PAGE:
LYON – If anybody doubted the pulling power of Quentin Tarantino in France, they would not be so skeptical after the opening ceremony of Lyon’s 5th Lumiere Festival, a near-unique film event dedicated totally to revivals or re-issues of classics, cult movies and rare restorations.

Tarantino is due to receive the 5th Lumiere Award later this week, following on from Clint Eastwood, Milos Forman, Gerard Depardieu and Ken Loach.

But in town from its get-go, Tarantino lent his rock-star status in France to the opening gala, a hommage to Jean-Paul Belmondo, the star of Jean-Luc Godard’s “Breathless,” which officially brought down the flag on France’s Nouvelle Vague, which in turn had a huge influence on ‘70s New Hollywood.

Tarantino’s unexpected entry into Lyon’s La Halle Tony Garnier, a concert hall the size of an aircraft hanger which seats 4,416 people, sent spectators into whoops and frissons of excitement.  “The most beautiful surprise of the year,” glowed Lyon newspaper Le Progres today.

Flanked by director Bertrand Tavernier, Lumiere Fest director Thierry Fremaux and a galaxy of French stars, Tarantino bellowed out in more than passable French the official opening of the 52013 Lumiere Festival.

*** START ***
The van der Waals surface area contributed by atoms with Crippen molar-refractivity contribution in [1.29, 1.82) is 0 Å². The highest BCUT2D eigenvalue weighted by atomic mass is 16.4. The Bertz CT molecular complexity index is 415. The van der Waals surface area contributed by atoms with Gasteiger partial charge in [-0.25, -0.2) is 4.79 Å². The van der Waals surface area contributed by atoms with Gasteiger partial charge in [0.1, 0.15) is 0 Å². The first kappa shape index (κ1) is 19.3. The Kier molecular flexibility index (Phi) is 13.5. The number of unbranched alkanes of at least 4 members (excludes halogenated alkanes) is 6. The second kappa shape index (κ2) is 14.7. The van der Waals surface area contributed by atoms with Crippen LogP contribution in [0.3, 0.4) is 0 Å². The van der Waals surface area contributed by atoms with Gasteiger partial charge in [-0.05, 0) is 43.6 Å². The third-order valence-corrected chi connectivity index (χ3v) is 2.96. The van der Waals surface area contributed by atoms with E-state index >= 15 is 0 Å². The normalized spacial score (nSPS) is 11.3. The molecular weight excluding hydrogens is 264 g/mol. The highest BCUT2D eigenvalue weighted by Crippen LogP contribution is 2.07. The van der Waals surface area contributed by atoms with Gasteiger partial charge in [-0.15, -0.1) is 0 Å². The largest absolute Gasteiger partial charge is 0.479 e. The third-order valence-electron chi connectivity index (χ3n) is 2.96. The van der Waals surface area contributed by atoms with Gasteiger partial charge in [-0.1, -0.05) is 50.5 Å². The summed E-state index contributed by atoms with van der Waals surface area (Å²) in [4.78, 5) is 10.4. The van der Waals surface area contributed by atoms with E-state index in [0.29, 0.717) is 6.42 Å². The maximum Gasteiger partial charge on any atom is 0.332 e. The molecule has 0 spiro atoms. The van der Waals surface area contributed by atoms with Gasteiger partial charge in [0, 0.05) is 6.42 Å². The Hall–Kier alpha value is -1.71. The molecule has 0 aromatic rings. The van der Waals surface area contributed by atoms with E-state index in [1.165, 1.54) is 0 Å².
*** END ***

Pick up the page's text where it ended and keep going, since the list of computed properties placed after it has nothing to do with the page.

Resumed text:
Then he brought the house down in a brief appreciation read out in the presence of Jean-Paul Belmondo.

“In the opening of Jean-Luc Godard’s ‘Breathless,’ you see a young actor, in his first film, looking an at poster of a movie star. The movie star is Humphrey Bogart. This young actor is looking at the poster and wishing he were him. That young man was Jean-Paul Belmondo,” Tarantino said to Belmondo.

“But, for the next 20 years, whenever college kids or cinetists put up the poster of a movie star on their wall, the poster was of Jean-Paul Belmondo. Like he did in ‘Breathless,’ we all stare at the poster and wish we were him.”

Tarantino added: “Before there was Jackie Chan doing his own stunts, there was Belmondo. Even his name, Belmondo, it not just the name of a movie star, it’s not just the name of a man, it’s a verb, it’s a verb which represents vitality, charisma, a force of will. It represents super-coolness. That is what the name Belmondo means. All hail him!”